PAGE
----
The bright graffiti on the Skillet Street Food van greeted us.
Next to the petite Whole Foods truck was Maximus Minimus, a pig with attitude in sunglasses!
Our first food truck was Curry Now. By the time we got our wristbands, I was shivering and in need of sustenance.
We shared a small chicken curry with rice and topped with cilantro. We ate this quickly and appreciated the spiciness.
Street Treats was adjacent and we peeked at the menu. Although tempted by ice cream cookie sandwiches we opted to purchase a salted brown butter crispy bar for later. We split this in the car and it was a sticky treat of sweet nuttiness.
When we were outside the line was moving steadily until we paused at Fusion on the Run. We noticed a menu leaning against a window and were intrigued by the coconut ginger chicken bánh mì.
As we were waiting for our bánh mì, a guy picked up his tacos order. On the left is ono, kalua pork with mango salsa and surfer sauce. The other two are KV fusion, marinated short rib with cilantro and onions.
A crusty baguette was filled with julienned and pickled carrots and daikon, lettuce, cilantro, sesame seeds and coconut ginger chicken. Each bite of the bánh mì was crunchy and juicy, the sour vegetables tempered the richness of the marinated chicken. This was the highlight of the Mobile Food Rodeo!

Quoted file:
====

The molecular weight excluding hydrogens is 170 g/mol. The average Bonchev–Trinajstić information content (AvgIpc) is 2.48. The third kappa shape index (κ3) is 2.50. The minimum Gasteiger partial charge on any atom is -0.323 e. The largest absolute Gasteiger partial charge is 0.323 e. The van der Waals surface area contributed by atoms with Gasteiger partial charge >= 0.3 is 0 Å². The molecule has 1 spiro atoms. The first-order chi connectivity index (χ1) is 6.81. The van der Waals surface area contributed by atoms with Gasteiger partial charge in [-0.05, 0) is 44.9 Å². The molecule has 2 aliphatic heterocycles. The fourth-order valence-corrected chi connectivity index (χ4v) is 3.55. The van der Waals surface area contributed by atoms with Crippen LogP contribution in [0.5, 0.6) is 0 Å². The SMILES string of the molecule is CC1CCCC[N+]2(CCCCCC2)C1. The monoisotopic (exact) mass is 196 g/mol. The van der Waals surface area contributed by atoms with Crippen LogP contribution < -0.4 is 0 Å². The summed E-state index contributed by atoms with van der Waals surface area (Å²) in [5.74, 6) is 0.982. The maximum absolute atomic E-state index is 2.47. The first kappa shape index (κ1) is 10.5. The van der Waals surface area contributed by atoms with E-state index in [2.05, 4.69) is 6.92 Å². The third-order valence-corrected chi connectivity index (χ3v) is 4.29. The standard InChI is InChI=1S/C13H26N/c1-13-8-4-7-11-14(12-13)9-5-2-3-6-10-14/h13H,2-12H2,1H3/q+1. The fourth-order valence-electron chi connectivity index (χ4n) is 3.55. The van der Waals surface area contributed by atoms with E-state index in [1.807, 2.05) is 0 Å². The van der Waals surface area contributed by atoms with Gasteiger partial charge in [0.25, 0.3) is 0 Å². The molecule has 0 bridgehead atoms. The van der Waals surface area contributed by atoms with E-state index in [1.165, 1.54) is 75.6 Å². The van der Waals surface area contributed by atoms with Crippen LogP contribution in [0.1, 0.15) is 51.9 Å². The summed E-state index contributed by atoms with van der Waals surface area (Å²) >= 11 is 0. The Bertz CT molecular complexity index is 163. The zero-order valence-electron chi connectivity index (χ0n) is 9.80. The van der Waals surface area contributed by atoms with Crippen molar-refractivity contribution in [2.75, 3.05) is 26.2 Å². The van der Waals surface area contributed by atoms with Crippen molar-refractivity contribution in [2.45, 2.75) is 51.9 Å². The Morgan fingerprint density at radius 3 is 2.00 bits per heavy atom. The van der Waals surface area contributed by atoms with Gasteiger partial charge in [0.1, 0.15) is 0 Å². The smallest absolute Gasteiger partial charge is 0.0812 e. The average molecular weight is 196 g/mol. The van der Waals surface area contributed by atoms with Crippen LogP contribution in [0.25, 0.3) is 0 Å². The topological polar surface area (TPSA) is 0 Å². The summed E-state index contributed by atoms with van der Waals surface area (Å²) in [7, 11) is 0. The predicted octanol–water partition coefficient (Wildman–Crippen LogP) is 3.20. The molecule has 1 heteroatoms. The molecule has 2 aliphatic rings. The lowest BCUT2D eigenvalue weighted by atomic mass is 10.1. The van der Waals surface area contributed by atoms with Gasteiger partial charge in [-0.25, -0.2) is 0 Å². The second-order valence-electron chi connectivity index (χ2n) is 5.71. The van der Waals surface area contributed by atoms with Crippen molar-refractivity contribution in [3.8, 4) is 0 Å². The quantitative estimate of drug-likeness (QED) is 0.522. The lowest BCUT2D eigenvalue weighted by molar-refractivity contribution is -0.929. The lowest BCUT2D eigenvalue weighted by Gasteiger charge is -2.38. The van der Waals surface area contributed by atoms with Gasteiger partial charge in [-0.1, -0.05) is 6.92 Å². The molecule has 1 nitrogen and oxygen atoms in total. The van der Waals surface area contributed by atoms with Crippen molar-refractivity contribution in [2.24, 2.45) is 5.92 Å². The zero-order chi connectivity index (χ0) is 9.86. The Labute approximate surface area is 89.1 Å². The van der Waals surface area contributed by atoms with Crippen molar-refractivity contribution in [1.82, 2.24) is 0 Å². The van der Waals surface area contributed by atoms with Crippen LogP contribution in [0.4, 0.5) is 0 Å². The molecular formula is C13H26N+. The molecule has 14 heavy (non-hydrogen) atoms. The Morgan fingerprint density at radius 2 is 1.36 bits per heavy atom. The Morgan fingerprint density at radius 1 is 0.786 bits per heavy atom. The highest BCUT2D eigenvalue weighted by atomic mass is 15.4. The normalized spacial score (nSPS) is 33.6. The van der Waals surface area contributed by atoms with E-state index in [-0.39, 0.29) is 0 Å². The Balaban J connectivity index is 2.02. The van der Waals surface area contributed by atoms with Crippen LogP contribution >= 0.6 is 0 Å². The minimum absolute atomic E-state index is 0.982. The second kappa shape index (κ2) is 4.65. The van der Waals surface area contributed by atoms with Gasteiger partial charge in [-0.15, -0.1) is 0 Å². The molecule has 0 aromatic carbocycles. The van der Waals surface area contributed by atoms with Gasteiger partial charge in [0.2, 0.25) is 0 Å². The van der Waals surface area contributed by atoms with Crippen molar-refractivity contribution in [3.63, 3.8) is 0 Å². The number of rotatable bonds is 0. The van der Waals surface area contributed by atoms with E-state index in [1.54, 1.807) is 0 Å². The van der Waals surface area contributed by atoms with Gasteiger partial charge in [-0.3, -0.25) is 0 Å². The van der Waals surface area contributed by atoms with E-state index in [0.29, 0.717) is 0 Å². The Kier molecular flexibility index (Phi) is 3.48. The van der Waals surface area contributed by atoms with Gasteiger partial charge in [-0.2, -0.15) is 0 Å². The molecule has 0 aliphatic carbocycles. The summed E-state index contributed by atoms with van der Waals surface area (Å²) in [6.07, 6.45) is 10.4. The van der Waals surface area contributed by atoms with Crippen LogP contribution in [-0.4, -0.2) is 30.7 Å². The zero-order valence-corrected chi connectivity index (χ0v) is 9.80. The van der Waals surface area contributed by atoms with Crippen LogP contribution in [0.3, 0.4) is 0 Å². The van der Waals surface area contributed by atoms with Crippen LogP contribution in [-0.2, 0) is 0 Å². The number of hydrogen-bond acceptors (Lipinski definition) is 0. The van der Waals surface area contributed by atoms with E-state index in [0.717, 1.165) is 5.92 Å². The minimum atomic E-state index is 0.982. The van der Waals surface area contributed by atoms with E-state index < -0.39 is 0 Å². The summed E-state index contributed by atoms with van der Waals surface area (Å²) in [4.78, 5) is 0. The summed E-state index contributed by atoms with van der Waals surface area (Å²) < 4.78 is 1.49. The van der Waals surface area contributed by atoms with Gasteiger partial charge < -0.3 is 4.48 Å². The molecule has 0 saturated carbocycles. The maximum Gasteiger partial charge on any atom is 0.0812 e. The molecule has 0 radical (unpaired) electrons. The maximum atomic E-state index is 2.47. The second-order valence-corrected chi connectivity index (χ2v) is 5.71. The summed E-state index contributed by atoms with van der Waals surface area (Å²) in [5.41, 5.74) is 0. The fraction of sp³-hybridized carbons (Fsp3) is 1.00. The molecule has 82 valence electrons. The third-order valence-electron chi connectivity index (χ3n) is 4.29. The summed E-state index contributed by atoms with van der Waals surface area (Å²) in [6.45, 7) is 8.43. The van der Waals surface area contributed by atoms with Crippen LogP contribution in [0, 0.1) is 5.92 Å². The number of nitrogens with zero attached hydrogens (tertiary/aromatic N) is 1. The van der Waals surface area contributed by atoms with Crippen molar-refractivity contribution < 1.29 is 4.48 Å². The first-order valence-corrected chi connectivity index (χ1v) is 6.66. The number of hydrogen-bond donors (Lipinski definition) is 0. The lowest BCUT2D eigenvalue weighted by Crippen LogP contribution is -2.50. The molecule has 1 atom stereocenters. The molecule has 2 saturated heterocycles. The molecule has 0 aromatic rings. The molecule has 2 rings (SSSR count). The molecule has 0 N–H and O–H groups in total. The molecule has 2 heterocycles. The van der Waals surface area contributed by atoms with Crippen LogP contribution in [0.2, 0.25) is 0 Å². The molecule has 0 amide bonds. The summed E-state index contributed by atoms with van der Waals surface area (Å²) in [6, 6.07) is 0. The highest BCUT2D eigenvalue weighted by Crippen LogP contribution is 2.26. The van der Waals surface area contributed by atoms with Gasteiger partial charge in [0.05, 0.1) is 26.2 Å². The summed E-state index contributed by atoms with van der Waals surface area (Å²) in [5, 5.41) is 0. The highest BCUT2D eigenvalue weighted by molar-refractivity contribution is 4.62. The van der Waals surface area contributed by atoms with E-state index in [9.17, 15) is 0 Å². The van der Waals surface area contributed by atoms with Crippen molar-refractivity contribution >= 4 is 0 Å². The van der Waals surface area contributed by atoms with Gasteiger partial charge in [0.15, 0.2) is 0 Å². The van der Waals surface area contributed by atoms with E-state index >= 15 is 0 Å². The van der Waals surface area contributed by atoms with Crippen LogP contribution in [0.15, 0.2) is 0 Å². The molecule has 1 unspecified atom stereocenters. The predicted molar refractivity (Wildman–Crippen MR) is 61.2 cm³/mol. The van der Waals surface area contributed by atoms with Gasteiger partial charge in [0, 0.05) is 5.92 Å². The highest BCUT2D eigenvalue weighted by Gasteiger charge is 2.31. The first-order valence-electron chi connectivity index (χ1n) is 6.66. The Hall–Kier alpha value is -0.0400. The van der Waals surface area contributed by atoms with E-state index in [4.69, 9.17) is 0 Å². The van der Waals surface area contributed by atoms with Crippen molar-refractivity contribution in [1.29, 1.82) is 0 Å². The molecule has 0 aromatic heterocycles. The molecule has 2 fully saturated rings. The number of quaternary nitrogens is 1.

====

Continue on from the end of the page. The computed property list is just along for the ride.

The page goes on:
By now the crowds have at least quadrupled since we got in. Groups were huddled together, balancing plates and trays while standing. Those perched on hay bales were elbow to elbow.
We continued our rotation and walked by Lumpia World, Where Ya At and Kaosamai. After the bánh mì, we skipped burgers, sliders and sandwiches at Bistro Box, Buns on Wheels and Charlie’s Buns N’ Stuff.
The pig shaped chalkboard at The Box caught our attention! A recent addition to the fleet of local food trucks, they’re based in Kirkland.
We ordered a pork belly hum bao each and these were speedily assembled. Slow braised in soy and mirin, a generous slice of pork belly with a scattering of coleslaw was wedged between a steamed bun. The fresh and zingy slaw was a textural contrast to the yielding pork belly and the soft bun soaked up the tasty marinade.
A band entertained the crowds and later, Mayor McGinn appeared on the stage and a cupcake eating contest was held.
The sun had emerged and the atmosphere had livened up. There were some long queues so Carol lined up at Bigfood and I went searching for fries.
I was keen to try poutine, the Québec specialty. Surprised by only a handful of people lingering at Skillet, I joined the short queue just in time for the announcement that they were sold out.
Disappointed, I returned to the area where Bigfood was parked and caught a glimpse of the Happy Grillmore menu. Yukon gold fries with garlic and Parmesan? Yes please!